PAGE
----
Four glaciations – the extensively studied Hirnantian episode and three in the Llandovery-earliest Wenlock –are well established on the Gondwana palaeocontinent. New data [Hamoumi, 1999] shift the beginning of the glacial epoch to the early Caradoc when Baltica was moving from middle to low latitudes of the southern Hemisphere. Despite the rather considerable distance between polar areas of Gondwana and subtropical Baltica all four glacial events are reflected via global climatic mechanisms in the East Baltic. It is generally accepted that glaciations are marked by positive excursions of δ18O and δ13C values caused by increase of the polar ice caps, bioproduction and decrease of oceanic water temperature, etc. Based on these relationships, the Gondwana glacial events are correlated with coeval isotopic shifts established in sections of Baltica. In addition, agreement of the oceanic processes and corresponding carbon isotopic trends predicted by Jeppsson [1990] to real measured values is analysed.

The following positive δ13C excursions are recorded in the Baltic area (peak values in parentheses) : middle Caradoc (2.2 ‰), early Ashgill (2.5 ‰), Hirnantian (6 ‰), early Aeronian (3.7 ‰), early Telychian (2.7 ‰), early Wenlock (5.2 ‰). Most of these shifts correlate well with glacio-eustatic sea level lowstands and biodiversity changes, as shown by the most extensive Oandu crisis in the Caradoc, Hirnantian mass extinction and the Wenlock Ireviken Event.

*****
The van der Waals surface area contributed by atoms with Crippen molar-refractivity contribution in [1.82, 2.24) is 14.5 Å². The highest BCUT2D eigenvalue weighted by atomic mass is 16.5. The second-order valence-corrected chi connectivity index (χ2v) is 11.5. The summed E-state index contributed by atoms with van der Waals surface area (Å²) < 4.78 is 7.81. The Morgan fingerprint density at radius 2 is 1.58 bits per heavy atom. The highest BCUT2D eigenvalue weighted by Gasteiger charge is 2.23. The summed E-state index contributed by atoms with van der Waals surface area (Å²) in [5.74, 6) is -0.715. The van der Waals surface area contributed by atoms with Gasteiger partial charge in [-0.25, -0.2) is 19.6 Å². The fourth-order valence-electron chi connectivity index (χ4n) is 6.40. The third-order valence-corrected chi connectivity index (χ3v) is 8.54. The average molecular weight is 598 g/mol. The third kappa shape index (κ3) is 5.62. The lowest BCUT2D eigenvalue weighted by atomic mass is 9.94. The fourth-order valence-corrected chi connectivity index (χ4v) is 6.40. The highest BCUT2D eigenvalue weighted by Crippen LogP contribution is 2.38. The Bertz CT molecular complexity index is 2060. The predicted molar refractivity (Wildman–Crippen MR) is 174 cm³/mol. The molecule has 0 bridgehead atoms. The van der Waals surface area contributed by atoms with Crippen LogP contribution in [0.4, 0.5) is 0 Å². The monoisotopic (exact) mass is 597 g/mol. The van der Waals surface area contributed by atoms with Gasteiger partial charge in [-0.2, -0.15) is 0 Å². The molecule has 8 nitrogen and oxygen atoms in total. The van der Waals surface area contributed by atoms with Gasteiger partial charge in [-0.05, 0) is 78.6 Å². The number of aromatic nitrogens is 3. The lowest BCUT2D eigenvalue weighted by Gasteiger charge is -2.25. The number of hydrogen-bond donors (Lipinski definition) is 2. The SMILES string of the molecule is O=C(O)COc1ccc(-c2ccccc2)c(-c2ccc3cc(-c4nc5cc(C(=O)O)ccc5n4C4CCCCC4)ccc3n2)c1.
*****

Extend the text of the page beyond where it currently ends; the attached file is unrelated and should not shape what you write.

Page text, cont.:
Analysis of data allows the following conclusions : (1) all four Gondwana glaciations identified by tillites, microconglomeratic clays, etc. and dated biostratigraphically are recognised in the Baltic area through clear positive carbon isotope excursions at the same levels; (2) three smaller carbon isotope excursions in the Caradoc and Ashgill together with algal abundance data suggest the presence of several colder climate episodes during the late Ordovician. This may support the idea of the earlier onset of the glacial epoch on Gondwana; however, correct biostratigraphic dating of supposed glacial sediments is required; (3) the carbon isotopic testing of the oceanic model by Jeppsson reveals too many contradictions between model predictions and measured values. This means that the environmental background of isotopic events and relationships with oceanic events should be revised ; (4) for delimitation of the climatic –oceanic episodes, a more general marker identifying environmental change via a basinal approach seems useful. For this purpose lithological, geochemical or palaeontological criteria can be used.

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